Visit for the full roster of speakers and presenters in addition to those listed above, and for information on the schedule and registration.
(This article is from a National Council of Churches release.)


6) ‘Guide for Biblical Studies’ studies Jesus’ fulfillment of scripture

Author Estella Horning has written the Spring quarter of “A Guide for Biblical Studies,” the Brethren Press curriculum for adults. The theme for the quarter is “Jesus’ Fulfillment of Scripture.”

Lessons for the spring explore connections between Jesus and the Hebrew Scriptures: the reign of David and the lordship of Christ, the prophetic use of scriptures related to Jesus’ crucifixion, and the ways Jesus used the Hebrew Scriptures in his own ministry and teachings.

Written from a Church of the Brethren perspective, “A Guide for Biblical Studies” is issued quarterly and contains daily NRSV scriptures, lessons, and questions for both individual preparation and classroom use. The curriculum follows the International Sunday School Lessons/Uniform Series.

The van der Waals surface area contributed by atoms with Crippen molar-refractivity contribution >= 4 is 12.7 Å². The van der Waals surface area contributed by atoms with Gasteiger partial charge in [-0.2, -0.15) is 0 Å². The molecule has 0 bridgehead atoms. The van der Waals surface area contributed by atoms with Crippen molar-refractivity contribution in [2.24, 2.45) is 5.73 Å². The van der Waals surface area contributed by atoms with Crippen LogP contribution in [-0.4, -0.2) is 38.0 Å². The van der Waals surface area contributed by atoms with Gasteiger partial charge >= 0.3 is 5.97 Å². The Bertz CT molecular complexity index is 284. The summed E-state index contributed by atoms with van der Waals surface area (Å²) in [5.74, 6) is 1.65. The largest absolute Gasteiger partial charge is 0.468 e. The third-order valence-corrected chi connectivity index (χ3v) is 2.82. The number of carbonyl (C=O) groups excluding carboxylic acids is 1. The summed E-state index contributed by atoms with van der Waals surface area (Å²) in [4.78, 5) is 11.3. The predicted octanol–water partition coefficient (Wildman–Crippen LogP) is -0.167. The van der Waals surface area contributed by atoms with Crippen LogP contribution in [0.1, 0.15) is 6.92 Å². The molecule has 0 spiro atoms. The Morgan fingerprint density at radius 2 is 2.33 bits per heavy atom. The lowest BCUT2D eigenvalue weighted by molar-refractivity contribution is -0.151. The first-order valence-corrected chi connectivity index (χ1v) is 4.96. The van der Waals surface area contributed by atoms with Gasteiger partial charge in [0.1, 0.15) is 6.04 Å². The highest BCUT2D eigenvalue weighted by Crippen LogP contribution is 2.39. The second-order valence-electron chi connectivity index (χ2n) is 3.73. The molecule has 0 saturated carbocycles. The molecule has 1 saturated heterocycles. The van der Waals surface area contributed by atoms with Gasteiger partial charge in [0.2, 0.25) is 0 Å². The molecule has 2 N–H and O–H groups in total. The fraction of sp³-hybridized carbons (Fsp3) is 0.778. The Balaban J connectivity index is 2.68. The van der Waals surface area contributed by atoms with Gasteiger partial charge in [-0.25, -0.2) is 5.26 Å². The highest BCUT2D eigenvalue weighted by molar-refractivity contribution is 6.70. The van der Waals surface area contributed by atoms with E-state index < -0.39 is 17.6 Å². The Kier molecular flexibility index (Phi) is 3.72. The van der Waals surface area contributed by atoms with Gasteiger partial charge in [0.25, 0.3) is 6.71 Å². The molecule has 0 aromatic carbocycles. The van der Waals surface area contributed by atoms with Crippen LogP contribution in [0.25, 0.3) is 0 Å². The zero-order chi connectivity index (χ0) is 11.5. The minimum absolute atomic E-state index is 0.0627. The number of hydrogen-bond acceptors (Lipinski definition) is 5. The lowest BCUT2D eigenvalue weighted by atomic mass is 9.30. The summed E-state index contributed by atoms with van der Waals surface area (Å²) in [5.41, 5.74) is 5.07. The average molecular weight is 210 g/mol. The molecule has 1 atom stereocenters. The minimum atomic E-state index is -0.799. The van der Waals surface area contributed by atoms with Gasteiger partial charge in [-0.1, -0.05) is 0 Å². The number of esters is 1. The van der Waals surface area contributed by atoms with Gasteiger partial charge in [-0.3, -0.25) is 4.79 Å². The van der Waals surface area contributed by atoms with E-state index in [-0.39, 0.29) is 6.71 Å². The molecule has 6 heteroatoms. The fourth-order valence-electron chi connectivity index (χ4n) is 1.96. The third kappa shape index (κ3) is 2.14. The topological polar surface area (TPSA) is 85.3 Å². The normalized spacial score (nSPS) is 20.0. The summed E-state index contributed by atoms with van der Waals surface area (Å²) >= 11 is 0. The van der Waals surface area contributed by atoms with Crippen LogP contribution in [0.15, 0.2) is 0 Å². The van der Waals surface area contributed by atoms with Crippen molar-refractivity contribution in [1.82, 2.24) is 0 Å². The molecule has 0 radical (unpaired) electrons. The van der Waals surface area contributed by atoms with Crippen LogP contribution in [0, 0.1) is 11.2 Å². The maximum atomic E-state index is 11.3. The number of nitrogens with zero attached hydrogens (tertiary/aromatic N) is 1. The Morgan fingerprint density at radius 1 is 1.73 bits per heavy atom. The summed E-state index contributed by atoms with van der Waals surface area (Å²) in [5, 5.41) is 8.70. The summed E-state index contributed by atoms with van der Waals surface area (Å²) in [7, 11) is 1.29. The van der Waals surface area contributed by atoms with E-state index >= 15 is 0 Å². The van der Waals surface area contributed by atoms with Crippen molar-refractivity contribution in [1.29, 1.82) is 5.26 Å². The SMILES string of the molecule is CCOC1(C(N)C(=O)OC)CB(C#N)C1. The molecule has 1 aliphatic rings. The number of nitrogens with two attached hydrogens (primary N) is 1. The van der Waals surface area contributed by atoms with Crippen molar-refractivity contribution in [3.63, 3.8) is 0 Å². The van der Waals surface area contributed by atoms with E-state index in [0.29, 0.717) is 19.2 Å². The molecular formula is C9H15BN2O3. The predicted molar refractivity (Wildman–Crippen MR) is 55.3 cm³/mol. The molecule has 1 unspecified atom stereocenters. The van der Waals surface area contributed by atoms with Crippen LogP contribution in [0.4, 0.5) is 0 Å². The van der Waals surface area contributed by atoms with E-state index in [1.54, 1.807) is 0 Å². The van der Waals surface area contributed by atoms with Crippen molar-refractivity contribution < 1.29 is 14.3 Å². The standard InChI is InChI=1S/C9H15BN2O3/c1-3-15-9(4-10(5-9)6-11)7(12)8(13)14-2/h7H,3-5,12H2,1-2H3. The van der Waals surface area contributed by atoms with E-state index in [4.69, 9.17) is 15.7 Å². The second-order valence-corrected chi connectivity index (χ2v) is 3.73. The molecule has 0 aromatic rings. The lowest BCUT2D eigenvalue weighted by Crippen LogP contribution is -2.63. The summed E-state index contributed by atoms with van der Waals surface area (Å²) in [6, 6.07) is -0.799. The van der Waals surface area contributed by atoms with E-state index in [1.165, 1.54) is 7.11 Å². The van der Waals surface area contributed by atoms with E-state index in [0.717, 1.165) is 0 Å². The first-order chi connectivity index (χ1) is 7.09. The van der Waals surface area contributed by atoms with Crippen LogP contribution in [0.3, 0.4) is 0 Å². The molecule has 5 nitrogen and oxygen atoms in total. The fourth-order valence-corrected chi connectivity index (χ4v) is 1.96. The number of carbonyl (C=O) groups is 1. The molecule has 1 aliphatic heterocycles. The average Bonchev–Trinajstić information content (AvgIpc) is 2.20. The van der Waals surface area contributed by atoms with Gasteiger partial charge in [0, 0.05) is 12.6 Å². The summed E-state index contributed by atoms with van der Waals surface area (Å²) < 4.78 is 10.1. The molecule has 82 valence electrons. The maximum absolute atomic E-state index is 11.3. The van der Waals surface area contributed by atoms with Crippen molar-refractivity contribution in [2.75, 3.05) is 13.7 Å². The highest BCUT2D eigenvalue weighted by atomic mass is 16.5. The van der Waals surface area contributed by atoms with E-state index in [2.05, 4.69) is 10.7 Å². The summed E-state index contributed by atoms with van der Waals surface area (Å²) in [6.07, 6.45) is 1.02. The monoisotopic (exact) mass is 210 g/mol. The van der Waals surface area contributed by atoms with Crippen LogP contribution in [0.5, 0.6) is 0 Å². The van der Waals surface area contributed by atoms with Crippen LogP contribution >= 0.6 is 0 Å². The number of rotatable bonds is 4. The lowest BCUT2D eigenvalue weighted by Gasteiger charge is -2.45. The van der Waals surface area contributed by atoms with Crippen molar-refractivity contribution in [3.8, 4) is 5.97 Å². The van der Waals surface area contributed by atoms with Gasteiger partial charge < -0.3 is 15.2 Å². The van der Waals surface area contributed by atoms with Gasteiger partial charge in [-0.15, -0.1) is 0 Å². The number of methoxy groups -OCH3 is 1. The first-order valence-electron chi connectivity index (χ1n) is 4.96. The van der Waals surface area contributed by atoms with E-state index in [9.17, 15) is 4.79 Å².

Price is $4.25 or $7.35 large print, plus shipping and handling. Purchase one copy per student, per quarter either online at or by calling the Brethren Press order line 800-441-3712.


7) Tita Grace’s tiled floor: One family’s story of Typhoon Haiyan

By Peter Barlow

Photo by Roy Winter
Peter Barlow visited the Philippines with Brethren Disaster Ministries leader Roy Winter. A former Peace Corps volunteer, he revisited areas of the country where he had worked before Typhoon Haiyan devastated the land and the lives of families he had known and loved.

Grace Anne stood on a colorful tiled foundation, the only indication that a house once stood where a few broken cinderblocks with jagged rebar were emanating. My memories of standing within these walls, sleeping, eating with this wonderful family, came from a time when they hosted me just a few years ago.

“Ha! We are rico na!” Grace Anne’s mother, Tita Grace, had said to me one day, as she proudly showed me her newly tiled floor, designed off of pictures she had seen in a re-gifted “Good Housekeeping” magazine. She stood with a large smile, pointing at the fragments of tile and drying grout in between. Without funds to buy proper tile, she had found a pallet of broken shards in town, so the floor was a colorful mix of blues, reds, greens, and all mixes in between.  In many ways, it looked better than if she had just gotten a standard set of tile, all alike, with similar patterns and shapes.